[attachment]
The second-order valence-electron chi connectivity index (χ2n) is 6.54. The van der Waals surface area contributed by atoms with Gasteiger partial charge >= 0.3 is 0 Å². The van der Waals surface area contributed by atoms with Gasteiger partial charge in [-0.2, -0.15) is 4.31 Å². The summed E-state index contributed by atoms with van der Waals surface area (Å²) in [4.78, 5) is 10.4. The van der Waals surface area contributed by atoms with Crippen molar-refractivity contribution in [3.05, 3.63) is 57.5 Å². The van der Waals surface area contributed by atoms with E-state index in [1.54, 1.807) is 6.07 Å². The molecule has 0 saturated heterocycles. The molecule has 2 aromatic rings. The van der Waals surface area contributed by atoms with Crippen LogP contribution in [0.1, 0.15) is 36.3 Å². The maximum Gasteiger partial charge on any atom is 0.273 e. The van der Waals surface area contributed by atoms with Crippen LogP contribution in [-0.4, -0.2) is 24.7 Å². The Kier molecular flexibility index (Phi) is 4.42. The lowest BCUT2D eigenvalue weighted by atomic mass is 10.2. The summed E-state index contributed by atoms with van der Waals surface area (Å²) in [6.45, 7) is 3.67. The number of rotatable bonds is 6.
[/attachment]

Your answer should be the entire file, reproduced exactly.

The second-order valence-electron chi connectivity index (χ2n) is 6.54. The van der Waals surface area contributed by atoms with Gasteiger partial charge >= 0.3 is 0 Å². The van der Waals surface area contributed by atoms with Gasteiger partial charge in [-0.2, -0.15) is 4.31 Å². The summed E-state index contributed by atoms with van der Waals surface area (Å²) in [4.78, 5) is 10.4. The van der Waals surface area contributed by atoms with Crippen molar-refractivity contribution in [3.05, 3.63) is 57.5 Å². The van der Waals surface area contributed by atoms with E-state index in [1.54, 1.807) is 6.07 Å². The molecule has 0 saturated heterocycles. The molecule has 2 aromatic rings. The van der Waals surface area contributed by atoms with Crippen LogP contribution in [0.1, 0.15) is 36.3 Å². The maximum Gasteiger partial charge on any atom is 0.273 e. The van der Waals surface area contributed by atoms with Crippen LogP contribution in [-0.4, -0.2) is 24.7 Å². The Kier molecular flexibility index (Phi) is 4.42. The lowest BCUT2D eigenvalue weighted by atomic mass is 10.2. The summed E-state index contributed by atoms with van der Waals surface area (Å²) in [6.45, 7) is 3.67. The number of rotatable bonds is 6.